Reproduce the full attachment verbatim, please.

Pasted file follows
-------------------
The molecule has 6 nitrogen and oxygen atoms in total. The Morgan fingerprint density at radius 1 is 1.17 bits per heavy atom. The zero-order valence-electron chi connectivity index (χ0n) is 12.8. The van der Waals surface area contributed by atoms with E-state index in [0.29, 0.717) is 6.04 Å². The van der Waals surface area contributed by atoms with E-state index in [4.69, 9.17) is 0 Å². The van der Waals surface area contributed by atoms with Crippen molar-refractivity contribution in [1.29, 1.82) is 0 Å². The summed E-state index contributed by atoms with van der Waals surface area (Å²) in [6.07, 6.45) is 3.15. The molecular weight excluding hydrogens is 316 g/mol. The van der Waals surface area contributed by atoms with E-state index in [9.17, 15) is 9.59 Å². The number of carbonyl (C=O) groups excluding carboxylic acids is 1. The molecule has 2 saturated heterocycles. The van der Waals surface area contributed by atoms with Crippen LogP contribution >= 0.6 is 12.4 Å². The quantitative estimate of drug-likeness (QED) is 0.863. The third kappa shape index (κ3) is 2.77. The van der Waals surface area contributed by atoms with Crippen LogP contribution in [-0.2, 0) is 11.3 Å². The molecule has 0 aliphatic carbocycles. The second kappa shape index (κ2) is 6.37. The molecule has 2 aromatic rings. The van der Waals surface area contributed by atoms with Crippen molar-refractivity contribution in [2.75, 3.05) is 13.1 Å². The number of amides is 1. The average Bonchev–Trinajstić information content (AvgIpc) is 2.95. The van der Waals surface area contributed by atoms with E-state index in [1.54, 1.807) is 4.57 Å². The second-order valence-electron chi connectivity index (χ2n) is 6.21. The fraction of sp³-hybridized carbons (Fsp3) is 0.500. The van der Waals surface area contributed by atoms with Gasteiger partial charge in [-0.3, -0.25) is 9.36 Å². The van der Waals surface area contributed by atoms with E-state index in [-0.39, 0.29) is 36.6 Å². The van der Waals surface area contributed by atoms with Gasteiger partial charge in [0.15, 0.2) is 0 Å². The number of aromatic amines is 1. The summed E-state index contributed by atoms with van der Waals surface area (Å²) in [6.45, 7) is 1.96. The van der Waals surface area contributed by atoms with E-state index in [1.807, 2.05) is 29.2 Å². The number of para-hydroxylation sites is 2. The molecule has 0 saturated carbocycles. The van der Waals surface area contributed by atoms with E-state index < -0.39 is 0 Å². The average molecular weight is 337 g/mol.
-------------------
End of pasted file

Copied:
The molecule has 6 nitrogen and oxygen atoms in total. The Morgan fingerprint density at radius 1 is 1.17 bits per heavy atom. The zero-order valence-electron chi connectivity index (χ0n) is 12.8. The van der Waals surface area contributed by atoms with E-state index in [0.29, 0.717) is 6.04 Å². The van der Waals surface area contributed by atoms with E-state index in [4.69, 9.17) is 0 Å². The van der Waals surface area contributed by atoms with Crippen molar-refractivity contribution in [1.29, 1.82) is 0 Å². The summed E-state index contributed by atoms with van der Waals surface area (Å²) in [6.07, 6.45) is 3.15. The molecular weight excluding hydrogens is 316 g/mol. The van der Waals surface area contributed by atoms with E-state index in [9.17, 15) is 9.59 Å². The number of carbonyl (C=O) groups excluding carboxylic acids is 1. The molecule has 2 saturated heterocycles. The van der Waals surface area contributed by atoms with Crippen LogP contribution >= 0.6 is 12.4 Å². The quantitative estimate of drug-likeness (QED) is 0.863. The third kappa shape index (κ3) is 2.77. The van der Waals surface area contributed by atoms with Crippen LogP contribution in [-0.2, 0) is 11.3 Å². The molecule has 0 aliphatic carbocycles. The second kappa shape index (κ2) is 6.37. The molecule has 2 aromatic rings. The van der Waals surface area contributed by atoms with Crippen molar-refractivity contribution in [2.75, 3.05) is 13.1 Å². The number of amides is 1. The average Bonchev–Trinajstić information content (AvgIpc) is 2.95. The van der Waals surface area contributed by atoms with E-state index in [1.54, 1.807) is 4.57 Å². The second-order valence-electron chi connectivity index (χ2n) is 6.21. The fraction of sp³-hybridized carbons (Fsp3) is 0.500. The van der Waals surface area contributed by atoms with Gasteiger partial charge in [-0.3, -0.25) is 9.36 Å². The van der Waals surface area contributed by atoms with E-state index in [-0.39, 0.29) is 36.6 Å². The van der Waals surface area contributed by atoms with Gasteiger partial charge in [0.15, 0.2) is 0 Å². The number of aromatic amines is 1. The summed E-state index contributed by atoms with van der Waals surface area (Å²) in [6.45, 7) is 1.96. The van der Waals surface area contributed by atoms with E-state index in [1.807, 2.05) is 29.2 Å². The number of para-hydroxylation sites is 2. The molecule has 0 saturated carbocycles. The van der Waals surface area contributed by atoms with E-state index < -0.39 is 0 Å². The average molecular weight is 337 g/mol.